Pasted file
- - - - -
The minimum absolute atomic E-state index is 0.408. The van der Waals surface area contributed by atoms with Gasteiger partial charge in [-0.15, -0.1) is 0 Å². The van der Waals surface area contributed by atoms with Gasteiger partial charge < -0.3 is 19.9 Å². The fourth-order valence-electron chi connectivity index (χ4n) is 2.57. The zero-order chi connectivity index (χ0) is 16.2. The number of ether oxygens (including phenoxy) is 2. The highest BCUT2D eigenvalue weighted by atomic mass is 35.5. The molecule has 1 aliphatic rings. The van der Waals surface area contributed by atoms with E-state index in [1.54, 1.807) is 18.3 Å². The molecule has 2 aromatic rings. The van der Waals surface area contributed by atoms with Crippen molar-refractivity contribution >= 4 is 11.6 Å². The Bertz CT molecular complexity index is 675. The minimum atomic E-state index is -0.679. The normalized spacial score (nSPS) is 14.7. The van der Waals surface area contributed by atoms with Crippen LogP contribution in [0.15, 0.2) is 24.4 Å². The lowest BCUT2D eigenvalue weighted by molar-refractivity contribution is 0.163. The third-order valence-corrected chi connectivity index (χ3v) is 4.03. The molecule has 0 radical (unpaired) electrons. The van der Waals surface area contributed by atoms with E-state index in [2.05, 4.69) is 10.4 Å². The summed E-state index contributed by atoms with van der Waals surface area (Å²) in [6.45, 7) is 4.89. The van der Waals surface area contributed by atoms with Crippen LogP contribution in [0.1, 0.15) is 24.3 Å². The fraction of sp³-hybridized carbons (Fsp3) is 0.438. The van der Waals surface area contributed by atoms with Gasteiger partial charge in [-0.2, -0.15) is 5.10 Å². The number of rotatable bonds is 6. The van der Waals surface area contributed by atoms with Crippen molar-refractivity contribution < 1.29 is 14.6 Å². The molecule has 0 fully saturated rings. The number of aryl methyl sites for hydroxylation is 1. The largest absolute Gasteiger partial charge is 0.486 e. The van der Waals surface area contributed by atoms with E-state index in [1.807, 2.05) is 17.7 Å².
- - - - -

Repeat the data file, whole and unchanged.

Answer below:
The minimum absolute atomic E-state index is 0.408. The van der Waals surface area contributed by atoms with Gasteiger partial charge in [-0.15, -0.1) is 0 Å². The van der Waals surface area contributed by atoms with Gasteiger partial charge < -0.3 is 19.9 Å². The fourth-order valence-electron chi connectivity index (χ4n) is 2.57. The zero-order chi connectivity index (χ0) is 16.2. The number of ether oxygens (including phenoxy) is 2. The highest BCUT2D eigenvalue weighted by atomic mass is 35.5. The molecule has 1 aliphatic rings. The van der Waals surface area contributed by atoms with E-state index in [1.54, 1.807) is 18.3 Å². The molecule has 2 aromatic rings. The van der Waals surface area contributed by atoms with Crippen molar-refractivity contribution >= 4 is 11.6 Å². The Bertz CT molecular complexity index is 675. The minimum atomic E-state index is -0.679. The normalized spacial score (nSPS) is 14.7. The van der Waals surface area contributed by atoms with Crippen LogP contribution in [0.15, 0.2) is 24.4 Å². The lowest BCUT2D eigenvalue weighted by molar-refractivity contribution is 0.163. The third-order valence-corrected chi connectivity index (χ3v) is 4.03. The molecule has 0 radical (unpaired) electrons. The van der Waals surface area contributed by atoms with E-state index in [2.05, 4.69) is 10.4 Å². The summed E-state index contributed by atoms with van der Waals surface area (Å²) in [6.45, 7) is 4.89. The van der Waals surface area contributed by atoms with Crippen LogP contribution in [0.1, 0.15) is 24.3 Å². The fraction of sp³-hybridized carbons (Fsp3) is 0.438. The van der Waals surface area contributed by atoms with Gasteiger partial charge in [-0.2, -0.15) is 5.10 Å². The number of rotatable bonds is 6. The van der Waals surface area contributed by atoms with Crippen molar-refractivity contribution < 1.29 is 14.6 Å². The molecule has 0 fully saturated rings. The number of aryl methyl sites for hydroxylation is 1. The largest absolute Gasteiger partial charge is 0.486 e. The van der Waals surface area contributed by atoms with E-state index in [1.807, 2.05) is 17.7 Å².